If Artpace’s renowned International Artist-in-Residence program and its entirely unpredictable exhibition series have taught San Antonio anything, it’s to expect the unexpected. While exhibitions here often push viewers beyond the comfort zones museums might offer, the institution Linda Pace left behind never fails to spark conversations about art, commerce, concepts, aesthetics, politics and points in between. Carrying on a yearlong string of practicing artists guest-curating the series (which annually invites three guest curators to each select a trio of artists — one from Texas, one from elsewhere in the U.S. and one from abroad — to “live and create art in San Antonio for two months”), Brooklyn/Austin-based Michael Smith summoned a performative and collaborative spirit by uniting Heyd Fontenot (Dallas), Martha Wilson (New York) and Lili Reynaud-Dewar (France/Switzerland). A truly versatile artist whose work tackles cultural norms, spirituality, morality and sexuality, Fontenot is perhaps known best for paintings and drawings that put an intimate, slightly playful spin on portraiture, but he’s spent his time at Artpace building an “occupied installation” that invites both exploration and interpretation. Having creatively investigated unlikely intersections between Martin Luther King Jr., cyborgs and blinged-out teeth covers known commonly as “grills,” Reynaud-Dewar went west to shoot a short horror film amid the stark, dramatic vistas of Marfa. Hailed as a pioneering feminist artist who founded the avant-garde art space Franklin Furnace in New York circa 1976, Wilson expanded her “First Ladies” self-portrait series with a new video piece in which she stars as Melania Trump. Free, 6-9pm (on view through Dec. 31), Artpace, 445 N. Main Ave., (210) 212-4900, artpace.org. — Bryan Rindfuss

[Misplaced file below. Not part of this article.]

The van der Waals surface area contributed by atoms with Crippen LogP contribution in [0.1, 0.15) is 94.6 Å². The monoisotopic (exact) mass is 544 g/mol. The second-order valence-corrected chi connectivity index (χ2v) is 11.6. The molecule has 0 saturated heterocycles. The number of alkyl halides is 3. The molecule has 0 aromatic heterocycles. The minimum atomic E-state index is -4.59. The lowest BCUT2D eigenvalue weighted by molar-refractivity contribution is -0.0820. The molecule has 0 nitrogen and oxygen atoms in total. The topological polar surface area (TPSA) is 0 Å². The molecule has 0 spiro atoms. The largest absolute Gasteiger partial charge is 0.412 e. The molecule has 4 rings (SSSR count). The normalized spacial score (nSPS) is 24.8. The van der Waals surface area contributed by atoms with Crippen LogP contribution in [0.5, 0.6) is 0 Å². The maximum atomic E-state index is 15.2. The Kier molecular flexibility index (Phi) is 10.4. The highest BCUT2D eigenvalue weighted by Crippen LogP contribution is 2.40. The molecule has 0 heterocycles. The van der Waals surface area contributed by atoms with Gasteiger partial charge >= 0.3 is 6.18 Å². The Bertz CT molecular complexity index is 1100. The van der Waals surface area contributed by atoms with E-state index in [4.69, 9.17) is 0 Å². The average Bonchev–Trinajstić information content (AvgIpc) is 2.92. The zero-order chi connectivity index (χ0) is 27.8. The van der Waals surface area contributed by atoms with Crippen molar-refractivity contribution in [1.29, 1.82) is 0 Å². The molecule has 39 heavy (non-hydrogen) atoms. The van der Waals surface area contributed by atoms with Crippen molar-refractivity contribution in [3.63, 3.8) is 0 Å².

Thu 11/9
Our Lady Peace
Our Lady Peace arose in the sweet ambiguous time where literally any music that wasn’t hip-hop, metal or country was classified “alternative.” From Smashing Pumpkins to Tool and even bands like Third Eye Blind and Our Lady Peace, “alternative” music was the laziest way for industry people to say, “Hey, this isn’t Backstreet Boys or Wu-Tang Clan.” Sounding like they could probably be on tour with bands like Collective Soul and Eve 6, Our Lady Peace formed in Toronto in the early '90s and quickly experienced success which, contrast to many of their Canadian rock counterparts, continued to thrive on through the 2000s. The band is on tour in support of their new album Somethingness which will be released in the form of two EPs. The first volume (released back in August) actually sounds pretty good, which is relatively surprising for a band from the ’90s and a testament to the quality songwriting of frontman Raine Maida. $33-$44, 7pm, Aztec Theatre, 104 N. St. Mary’s St., (210) 812-4355, theaztectheatre.com. – Chris Conde